There’s something important missing from the recent news reports on HUD’s decision to withhold $1.95 billion of federal disaster mitigation funds (MIT) that were awarded by the Texas General Land Office (GLO) to local governments. Much of the coverage restates GLO’s claims that the funds are being held up over paperwork issues and that this is the Biden Administration taking political revenge against Texas.
But in actuality, the hold on the $1.95 billion is not for any political reason. The “paperwork” issue is only a half-truth which obscures what information is actually missing. The fact is that HUD has been forced to act because the Texas GLO has unlawfully awarded the federal funds in violation of basic civil rights laws. GLO has denied more than two million African-American and Hispanic Texans equal access to these critical disaster mitigation funds.
HUD’S action comes more than six months after Texas Housers and the Houston Northeast Action Collective and other community leaders filed a civil rights complaint with HUD against the GLO.
These CDBG-MIT funds are intended to help states and local communities build resilience to future disasters and reduce loss of life, injury, and property loss. One of the main needs for these funds is to provide basic flood control infrastructure in neighborhoods of color that were never provided any such infrastructure due to local discriminatory practices by city and county officials. The nearly $2 billion in MIT funds allocated to Texas is required by law to be distributed in an non-discriminatory manner and follow guidelines to affirmatively further fair housing — which means, among other things, providing funds to communities that were discriminated against in the past. The GLO, that has been assigned responsibility for disbursing these funds, has systemically failed to obey these federal civil rights laws as we extensively documented in our complaint to HUD.
GLO’s CDBG-MIT fund allocation discriminates on the basis of race and national origin. Our state government acted in a way that systematically and deliberately favored white individuals in predominantly white communities while systematically and deliberately denying low- and moderate-income African American and Hispanic individuals and communities’ equal access to the federal funds.
But, it is even worse than that. GLO steered the money away from the communities that have been hardest hit by disasters in order to give more money to communities that have experienced few, if any, natural disasters. The hardest hit coastal communities, like Houston, Beaumont, Port Arthur and Corpus Christi — all places that have very large African-American and Hispanic populations and have been devastated by hurricanes —are places where the GLO rejected all the applications for funding. GLO did not grant these places a single dollar of the billions GLO has to distribute to prevent future disasters.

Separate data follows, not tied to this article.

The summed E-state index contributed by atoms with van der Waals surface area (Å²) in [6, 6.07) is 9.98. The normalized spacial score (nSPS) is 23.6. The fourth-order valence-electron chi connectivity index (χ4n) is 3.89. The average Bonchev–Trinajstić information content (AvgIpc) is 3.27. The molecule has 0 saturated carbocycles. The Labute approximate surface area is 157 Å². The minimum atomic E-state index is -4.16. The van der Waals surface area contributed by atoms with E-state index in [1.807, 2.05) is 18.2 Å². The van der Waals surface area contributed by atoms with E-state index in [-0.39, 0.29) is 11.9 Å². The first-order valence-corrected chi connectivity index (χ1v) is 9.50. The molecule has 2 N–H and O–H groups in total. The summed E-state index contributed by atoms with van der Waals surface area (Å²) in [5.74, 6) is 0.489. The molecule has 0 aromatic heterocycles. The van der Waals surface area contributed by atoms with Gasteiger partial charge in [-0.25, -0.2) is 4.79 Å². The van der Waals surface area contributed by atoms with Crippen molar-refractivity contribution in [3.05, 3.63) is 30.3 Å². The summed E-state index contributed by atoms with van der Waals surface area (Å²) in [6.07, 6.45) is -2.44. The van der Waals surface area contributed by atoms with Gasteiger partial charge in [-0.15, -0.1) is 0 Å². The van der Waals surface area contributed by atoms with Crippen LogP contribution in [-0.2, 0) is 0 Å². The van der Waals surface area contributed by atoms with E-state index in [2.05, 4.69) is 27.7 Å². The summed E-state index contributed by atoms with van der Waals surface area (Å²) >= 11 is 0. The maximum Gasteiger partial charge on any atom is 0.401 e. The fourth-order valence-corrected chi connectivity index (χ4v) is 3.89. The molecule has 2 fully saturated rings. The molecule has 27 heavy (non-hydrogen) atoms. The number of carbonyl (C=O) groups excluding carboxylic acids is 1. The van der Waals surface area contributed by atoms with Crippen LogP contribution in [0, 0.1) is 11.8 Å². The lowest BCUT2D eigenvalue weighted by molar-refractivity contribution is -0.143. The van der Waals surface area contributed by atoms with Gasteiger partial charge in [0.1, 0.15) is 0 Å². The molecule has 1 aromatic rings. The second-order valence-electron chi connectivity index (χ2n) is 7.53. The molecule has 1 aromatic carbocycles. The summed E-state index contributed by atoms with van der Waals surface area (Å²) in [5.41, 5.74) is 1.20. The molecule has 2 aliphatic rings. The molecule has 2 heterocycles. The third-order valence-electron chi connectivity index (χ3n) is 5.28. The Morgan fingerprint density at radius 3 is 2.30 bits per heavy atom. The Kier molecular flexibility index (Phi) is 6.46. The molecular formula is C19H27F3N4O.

In our complaint to HUD, we provided data showing how the GLO’s scoring criteria was designed in a way that is discriminatory, both in the types of applications that GLO incentivizes jurisdictions to submit and in the types of applications that are awarded more points and thus more likely to be funded. This resulted in communities of color being denied access to funding, while majority white communities were prioritized and awarded extensive funding.
“Poor communities like mine will never recover from flooding, our antiquated infrastructure will never be repaired or installed,” said Doris Brown, co-founder of the Northeast Action Collective. “Our only takeaway from this problem is that our government thinks we and our communities are expendable and our lives and quality of life do not matter!”
David Wheaton, attorney and advocacy director of Texas Housers noted, “This is part of a pattern of discrimination by GLO. The state agency has also engaged in massive discrimination in its administration of federal disaster recovery funds.” Following Hurricane Harvey, the State of Texas Action Plan for the distribution of CDBG-DR funds heavily steered federal funds to homeowners and away from renters, who are disproportionately people of color.
Thus, contrary to GLO’s statements that HUD’s action was political, HUD’s action was a necessary response to GLO’s repeated pattern of discrimination against our state’s most vulnerable disaster survivors. HUD must now follow through and require GLO to reallocate the funds in a non-discriminatory manner.